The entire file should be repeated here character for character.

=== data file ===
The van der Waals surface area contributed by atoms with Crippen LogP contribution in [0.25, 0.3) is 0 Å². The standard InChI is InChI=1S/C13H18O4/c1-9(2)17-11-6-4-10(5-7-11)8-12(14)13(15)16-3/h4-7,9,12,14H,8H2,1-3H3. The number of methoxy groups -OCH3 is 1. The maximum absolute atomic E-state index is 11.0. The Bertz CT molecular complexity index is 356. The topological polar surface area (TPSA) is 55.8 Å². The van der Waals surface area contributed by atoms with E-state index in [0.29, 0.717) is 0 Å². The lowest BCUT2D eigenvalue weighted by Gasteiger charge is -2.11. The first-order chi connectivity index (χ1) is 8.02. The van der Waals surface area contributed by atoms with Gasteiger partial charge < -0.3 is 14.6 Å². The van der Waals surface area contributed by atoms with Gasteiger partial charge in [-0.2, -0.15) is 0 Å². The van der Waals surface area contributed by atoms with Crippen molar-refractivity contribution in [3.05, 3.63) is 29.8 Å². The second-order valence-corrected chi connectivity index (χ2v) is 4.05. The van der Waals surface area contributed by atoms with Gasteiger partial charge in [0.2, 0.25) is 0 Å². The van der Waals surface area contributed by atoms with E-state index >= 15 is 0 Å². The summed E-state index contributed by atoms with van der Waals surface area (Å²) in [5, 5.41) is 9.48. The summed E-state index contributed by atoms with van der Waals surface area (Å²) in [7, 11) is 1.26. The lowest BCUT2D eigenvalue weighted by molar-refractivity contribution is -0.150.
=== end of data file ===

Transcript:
The van der Waals surface area contributed by atoms with Crippen LogP contribution in [0.25, 0.3) is 0 Å². The standard InChI is InChI=1S/C13H18O4/c1-9(2)17-11-6-4-10(5-7-11)8-12(14)13(15)16-3/h4-7,9,12,14H,8H2,1-3H3. The number of methoxy groups -OCH3 is 1. The maximum absolute atomic E-state index is 11.0. The Bertz CT molecular complexity index is 356. The topological polar surface area (TPSA) is 55.8 Å². The van der Waals surface area contributed by atoms with E-state index in [0.29, 0.717) is 0 Å². The lowest BCUT2D eigenvalue weighted by Gasteiger charge is -2.11. The first-order chi connectivity index (χ1) is 8.02. The van der Waals surface area contributed by atoms with Gasteiger partial charge < -0.3 is 14.6 Å². The van der Waals surface area contributed by atoms with Gasteiger partial charge in [-0.2, -0.15) is 0 Å². The van der Waals surface area contributed by atoms with Crippen molar-refractivity contribution in [3.05, 3.63) is 29.8 Å². The second-order valence-corrected chi connectivity index (χ2v) is 4.05. The van der Waals surface area contributed by atoms with Gasteiger partial charge in [0.2, 0.25) is 0 Å². The van der Waals surface area contributed by atoms with E-state index >= 15 is 0 Å². The summed E-state index contributed by atoms with van der Waals surface area (Å²) in [5, 5.41) is 9.48. The summed E-state index contributed by atoms with van der Waals surface area (Å²) in [7, 11) is 1.26. The lowest BCUT2D eigenvalue weighted by molar-refractivity contribution is -0.150.